doesn't begin with centum/satem, either.

Why do you imagine Latin isn't part of Italic?

Brian M. Scott

unread,
Oct 10, 2004, 12:08:52 PM10/10/04
to
On 9 Oct 2004 23:43:50 -0700, Andrew Usher
<k_over...@yahoo.com> wrote in
<news:6e197594.04100...@posting.google.com> in
sci.lang:

> Miguel Carrasquer <m...@wxs.nl> wrote in message news:<6hfgm0lmrbn822gu8...@4ax.com>...

>>>>>1. That Etruscan is part of the IE family.

>>>>>In the past, I have always read total denials that Etruscan is related
>>>>>to IE and even suggestions (contrary to the archaeology) that they
>>>>>were native to Italy.
>>>>>When I saw the comparison tables you made, I was conviced that
>>>>>Tyrrhenian was a highly divergent branch of the IE family.

>>>> I prefer to see Etruscan (and its relatives Lemnian and
>>>> perhaps Rhaetic) as descendants of a sister language of PIE,
>>>> the common ancestor of which I'd call "Indo-Tyrrhaenian".

>>>OK, would you consider Anatolian to be in IE?

>> Yes.

> There doesn't seem to be good reason for treating them differently, as
> both split off before what we call PIE.

There is a very obvious reason for treating them
differently: the Anatolian languages fit readily into IE as
evidenced by the non-Anatolian branches, and Etruscan
doesn't.

> Let's see, I will give my brief organisation (sorry for the
> formatting, but I can't do better in pure ASCII):

[...]

>>> - Italo-Celtic
>>> > - Celtic
>>> > - Italic (all extinct)
>>> > - Latin and Romance

Latin is Italic. And last I knew, the existence of an
Italo-Celtic node was still up in the air.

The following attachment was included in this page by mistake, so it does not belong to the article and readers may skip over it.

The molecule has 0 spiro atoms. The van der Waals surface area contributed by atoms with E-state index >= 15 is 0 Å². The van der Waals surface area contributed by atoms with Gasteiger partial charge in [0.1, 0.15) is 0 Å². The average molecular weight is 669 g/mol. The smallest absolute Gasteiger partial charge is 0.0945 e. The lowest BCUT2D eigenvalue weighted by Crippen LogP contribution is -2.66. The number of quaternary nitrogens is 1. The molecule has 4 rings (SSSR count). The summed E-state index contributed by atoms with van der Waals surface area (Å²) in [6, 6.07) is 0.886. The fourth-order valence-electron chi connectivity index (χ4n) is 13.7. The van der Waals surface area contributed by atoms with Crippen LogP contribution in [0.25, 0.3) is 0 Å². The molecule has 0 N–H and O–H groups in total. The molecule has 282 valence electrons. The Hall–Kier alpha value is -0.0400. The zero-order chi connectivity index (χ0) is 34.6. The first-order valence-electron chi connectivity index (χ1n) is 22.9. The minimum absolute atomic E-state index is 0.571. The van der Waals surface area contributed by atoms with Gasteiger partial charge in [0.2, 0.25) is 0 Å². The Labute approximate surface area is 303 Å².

[...]

> Above, I have attempted to order the families by when they
> diverged from their parent.

That's not a good way of thinking about it; after a split
there are only daughters, not daughter and parent.

[...]

>>>So you'd say that these language might have been very small when
>>>agriculture arrived?

>>>The problem with that, I think, is that agriculture would be adopted
>>>by many tribe (since they are all facing the same pressures) rapidly
>>>enough that one (I assume a few hundred people at most) would not have
>>>time to expand to the size that your proto-languages must have had.

>> In the area where farming was "invented" (in the Near-East:
>> the areas where wheat and barley were indigenous), one would
>> expect to see, at least initially, many language families
>> (Sumerian, Hurrian, Elamite, Semitic, Indo-European,
>> Kartvelian). Groups at the periphery (IE, Semitic) can then
>> spread out into areas where the technology/crops are not
>> indigenous and/or the climate is different. The locals have
>> no time to adopt the technology and are numerically
>> overwhelmed, until for some reason (geography, climate), the
>> advance stops.

> You did not really respond to my question above:

Of course he did: he offered an explanation of why IE and
Semitic could in fact have expanded to a size that you said
was impossible.

[...]

Brian

Peter T. Daniels